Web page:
Paul van Rijckevorsel dipteryx at FREELER.NL
Fri Oct 3 17:57:51 CDT 2003

> >+ + +
Not to beat a dead horse, but the advances in Angiosperm taxonomy are
primarily due to results from chloroplast genes (prokaryote DNA), which are
not expressed in the phenotype (they actually are so valuable since they are
not involved in the sexual game).
Paul van Rijckevorsel

From: John Grehan <jgrehan at SCIENCEBUFF.ORG>
Sent: Friday, October 03, 2003 4:58 PM
> I have doubts about how much of this constitute 'advances' particularly
> when some of the practitioners are grossly ignorant of plant morphology to
> the extent that they (those that are constructing trees for angiosperms as
> a whole) are not even familiar with the full range of families.

+ + +
I have little doubts that the APG-approach represents an advance over the
system by Cronquist and contemporaries. It does require morphology to be
reexamined from a new perspective and to some extent this is happening. This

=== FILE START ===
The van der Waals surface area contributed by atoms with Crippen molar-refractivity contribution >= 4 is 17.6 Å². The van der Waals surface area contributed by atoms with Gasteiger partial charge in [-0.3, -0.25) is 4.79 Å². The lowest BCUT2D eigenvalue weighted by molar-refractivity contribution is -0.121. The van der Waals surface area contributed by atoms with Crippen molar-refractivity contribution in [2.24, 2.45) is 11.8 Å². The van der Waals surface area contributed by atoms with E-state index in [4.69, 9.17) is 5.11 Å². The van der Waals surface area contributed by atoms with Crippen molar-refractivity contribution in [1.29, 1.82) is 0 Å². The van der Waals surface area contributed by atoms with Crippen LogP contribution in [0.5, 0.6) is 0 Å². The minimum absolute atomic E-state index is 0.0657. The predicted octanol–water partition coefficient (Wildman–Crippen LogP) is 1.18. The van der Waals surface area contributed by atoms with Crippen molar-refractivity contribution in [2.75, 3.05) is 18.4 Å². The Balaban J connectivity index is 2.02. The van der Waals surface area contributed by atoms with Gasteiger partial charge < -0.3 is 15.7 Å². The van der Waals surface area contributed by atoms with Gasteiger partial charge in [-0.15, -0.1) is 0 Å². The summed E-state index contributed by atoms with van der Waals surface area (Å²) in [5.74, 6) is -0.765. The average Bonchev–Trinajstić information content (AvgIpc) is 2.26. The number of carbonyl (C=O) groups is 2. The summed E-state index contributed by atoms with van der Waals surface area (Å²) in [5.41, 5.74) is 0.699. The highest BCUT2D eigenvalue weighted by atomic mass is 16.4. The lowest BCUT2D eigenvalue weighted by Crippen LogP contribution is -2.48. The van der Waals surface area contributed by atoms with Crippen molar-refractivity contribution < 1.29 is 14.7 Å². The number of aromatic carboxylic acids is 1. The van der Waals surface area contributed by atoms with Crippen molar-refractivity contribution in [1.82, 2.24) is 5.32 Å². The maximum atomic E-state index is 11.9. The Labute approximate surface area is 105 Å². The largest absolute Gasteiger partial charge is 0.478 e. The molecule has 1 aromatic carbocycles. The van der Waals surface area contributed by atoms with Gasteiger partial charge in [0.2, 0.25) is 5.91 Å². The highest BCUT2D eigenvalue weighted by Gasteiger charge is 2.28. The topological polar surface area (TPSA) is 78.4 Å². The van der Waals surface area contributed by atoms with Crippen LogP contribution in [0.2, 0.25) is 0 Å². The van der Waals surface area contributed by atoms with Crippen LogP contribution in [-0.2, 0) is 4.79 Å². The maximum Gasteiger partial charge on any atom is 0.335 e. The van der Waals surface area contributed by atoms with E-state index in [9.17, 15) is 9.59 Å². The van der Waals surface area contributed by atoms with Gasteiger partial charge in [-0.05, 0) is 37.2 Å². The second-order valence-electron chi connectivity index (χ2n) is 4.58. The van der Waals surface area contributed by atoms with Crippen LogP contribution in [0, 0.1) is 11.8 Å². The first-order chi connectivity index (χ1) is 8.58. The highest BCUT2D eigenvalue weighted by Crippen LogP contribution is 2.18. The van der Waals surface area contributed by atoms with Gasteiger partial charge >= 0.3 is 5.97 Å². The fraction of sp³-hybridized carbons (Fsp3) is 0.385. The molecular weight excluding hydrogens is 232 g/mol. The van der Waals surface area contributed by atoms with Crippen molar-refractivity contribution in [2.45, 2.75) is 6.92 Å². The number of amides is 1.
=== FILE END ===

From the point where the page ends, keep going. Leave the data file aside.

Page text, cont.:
does yield new insights of what characters are important.

There might be done more on morphology. If I look at the APG site from where
I stand I don't seem to have any difficulty in picking blatant errors but I
cannot judge how this is for the full range of characters.

I doubt there are very many botanists who are "familiar with the full range
of families": there are just too many of them (families not botanists).
+ + +

> I asked one
> molecular geneticist at the Pennsylvania State University, for example,
> about how the Podostemaceae

+ + +
Surely this is a very poor example, since Podostemaceae are a
morphological nightmare. It is very difficult to approach them with
anything but indifference.

Paul van Rijckevorsel
+ + +

> the view fitted into their picture, particularly with
> respect to the lack of structural homology with the absence of a
shoot/root separation in development, the lack of roots, and problems in the
homology of floral structure the response was one of complete indifference.
This seems to be the pattern overall, that molecular biologists declare
morphology dead (essentially, if I may use that word) on the trash-heap of
history, so therefore they need not know anything much about it.

> Finally, as one practicing cladistics, I have no inclination towards the
> phylocode. Any move to subvert the written word for numbers leaves me
> suspect. Look what happens when the principle is applied to people.

> John Grehan
> ever present reactionary

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